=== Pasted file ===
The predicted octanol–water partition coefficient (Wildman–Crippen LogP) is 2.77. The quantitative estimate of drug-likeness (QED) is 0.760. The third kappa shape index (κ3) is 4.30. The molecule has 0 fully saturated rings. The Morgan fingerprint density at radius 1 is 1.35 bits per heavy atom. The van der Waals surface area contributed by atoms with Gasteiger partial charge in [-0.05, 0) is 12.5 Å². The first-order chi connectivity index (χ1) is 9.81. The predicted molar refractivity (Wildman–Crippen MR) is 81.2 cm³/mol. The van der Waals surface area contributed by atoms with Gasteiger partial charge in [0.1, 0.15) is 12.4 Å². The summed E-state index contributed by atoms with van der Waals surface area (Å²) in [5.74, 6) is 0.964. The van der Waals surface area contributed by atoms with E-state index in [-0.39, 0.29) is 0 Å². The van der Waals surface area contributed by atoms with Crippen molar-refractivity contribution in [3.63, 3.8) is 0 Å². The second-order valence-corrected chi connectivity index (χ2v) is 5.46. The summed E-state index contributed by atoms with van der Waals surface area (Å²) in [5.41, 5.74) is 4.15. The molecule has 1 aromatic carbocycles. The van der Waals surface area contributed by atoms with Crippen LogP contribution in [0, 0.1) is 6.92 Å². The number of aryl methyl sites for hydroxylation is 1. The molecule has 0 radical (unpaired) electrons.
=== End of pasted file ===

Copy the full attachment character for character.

The predicted octanol–water partition coefficient (Wildman–Crippen LogP) is 2.77. The quantitative estimate of drug-likeness (QED) is 0.760. The third kappa shape index (κ3) is 4.30. The molecule has 0 fully saturated rings. The Morgan fingerprint density at radius 1 is 1.35 bits per heavy atom. The van der Waals surface area contributed by atoms with Gasteiger partial charge in [-0.05, 0) is 12.5 Å². The first-order chi connectivity index (χ1) is 9.81. The predicted molar refractivity (Wildman–Crippen MR) is 81.2 cm³/mol. The van der Waals surface area contributed by atoms with Gasteiger partial charge in [0.1, 0.15) is 12.4 Å². The summed E-state index contributed by atoms with van der Waals surface area (Å²) in [5.74, 6) is 0.964. The van der Waals surface area contributed by atoms with E-state index in [-0.39, 0.29) is 0 Å². The van der Waals surface area contributed by atoms with Crippen molar-refractivity contribution in [3.63, 3.8) is 0 Å². The second-order valence-corrected chi connectivity index (χ2v) is 5.46. The summed E-state index contributed by atoms with van der Waals surface area (Å²) in [5.41, 5.74) is 4.15. The molecule has 1 aromatic carbocycles. The van der Waals surface area contributed by atoms with Crippen LogP contribution in [0, 0.1) is 6.92 Å². The number of aryl methyl sites for hydroxylation is 1. The molecule has 0 radical (unpaired) electrons.